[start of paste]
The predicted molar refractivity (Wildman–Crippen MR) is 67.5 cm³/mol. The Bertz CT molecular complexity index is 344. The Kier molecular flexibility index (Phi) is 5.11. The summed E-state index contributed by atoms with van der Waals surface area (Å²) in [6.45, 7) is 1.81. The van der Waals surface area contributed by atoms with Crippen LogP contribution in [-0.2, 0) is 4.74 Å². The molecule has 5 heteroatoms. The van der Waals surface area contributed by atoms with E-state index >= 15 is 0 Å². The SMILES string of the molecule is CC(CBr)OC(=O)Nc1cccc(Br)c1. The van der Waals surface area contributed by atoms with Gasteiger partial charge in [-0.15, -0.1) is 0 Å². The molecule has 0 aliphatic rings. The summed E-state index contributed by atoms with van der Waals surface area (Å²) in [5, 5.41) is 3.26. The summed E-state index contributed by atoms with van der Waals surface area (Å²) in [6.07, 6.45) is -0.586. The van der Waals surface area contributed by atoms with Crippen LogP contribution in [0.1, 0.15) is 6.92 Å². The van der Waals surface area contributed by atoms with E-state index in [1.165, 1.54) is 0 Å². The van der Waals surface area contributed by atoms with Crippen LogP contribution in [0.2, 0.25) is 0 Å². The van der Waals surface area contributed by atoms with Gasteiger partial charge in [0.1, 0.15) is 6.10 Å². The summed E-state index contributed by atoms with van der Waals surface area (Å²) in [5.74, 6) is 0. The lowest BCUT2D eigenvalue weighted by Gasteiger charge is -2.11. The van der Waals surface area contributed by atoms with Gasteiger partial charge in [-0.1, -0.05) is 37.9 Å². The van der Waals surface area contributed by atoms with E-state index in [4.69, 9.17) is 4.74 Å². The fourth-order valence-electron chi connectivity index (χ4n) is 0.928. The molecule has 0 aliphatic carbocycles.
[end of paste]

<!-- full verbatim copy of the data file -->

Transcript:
The predicted molar refractivity (Wildman–Crippen MR) is 67.5 cm³/mol. The Bertz CT molecular complexity index is 344. The Kier molecular flexibility index (Phi) is 5.11. The summed E-state index contributed by atoms with van der Waals surface area (Å²) in [6.45, 7) is 1.81. The van der Waals surface area contributed by atoms with Crippen LogP contribution in [-0.2, 0) is 4.74 Å². The molecule has 5 heteroatoms. The van der Waals surface area contributed by atoms with E-state index >= 15 is 0 Å². The SMILES string of the molecule is CC(CBr)OC(=O)Nc1cccc(Br)c1. The van der Waals surface area contributed by atoms with Gasteiger partial charge in [-0.15, -0.1) is 0 Å². The molecule has 0 aliphatic rings. The summed E-state index contributed by atoms with van der Waals surface area (Å²) in [5, 5.41) is 3.26. The summed E-state index contributed by atoms with van der Waals surface area (Å²) in [6.07, 6.45) is -0.586. The van der Waals surface area contributed by atoms with Crippen LogP contribution in [0.1, 0.15) is 6.92 Å². The van der Waals surface area contributed by atoms with E-state index in [1.165, 1.54) is 0 Å². The van der Waals surface area contributed by atoms with Crippen LogP contribution in [0.2, 0.25) is 0 Å². The van der Waals surface area contributed by atoms with Gasteiger partial charge in [0.1, 0.15) is 6.10 Å². The summed E-state index contributed by atoms with van der Waals surface area (Å²) in [5.74, 6) is 0. The lowest BCUT2D eigenvalue weighted by Gasteiger charge is -2.11. The van der Waals surface area contributed by atoms with Gasteiger partial charge in [-0.1, -0.05) is 37.9 Å². The van der Waals surface area contributed by atoms with E-state index in [4.69, 9.17) is 4.74 Å². The fourth-order valence-electron chi connectivity index (χ4n) is 0.928. The molecule has 0 aliphatic carbocycles.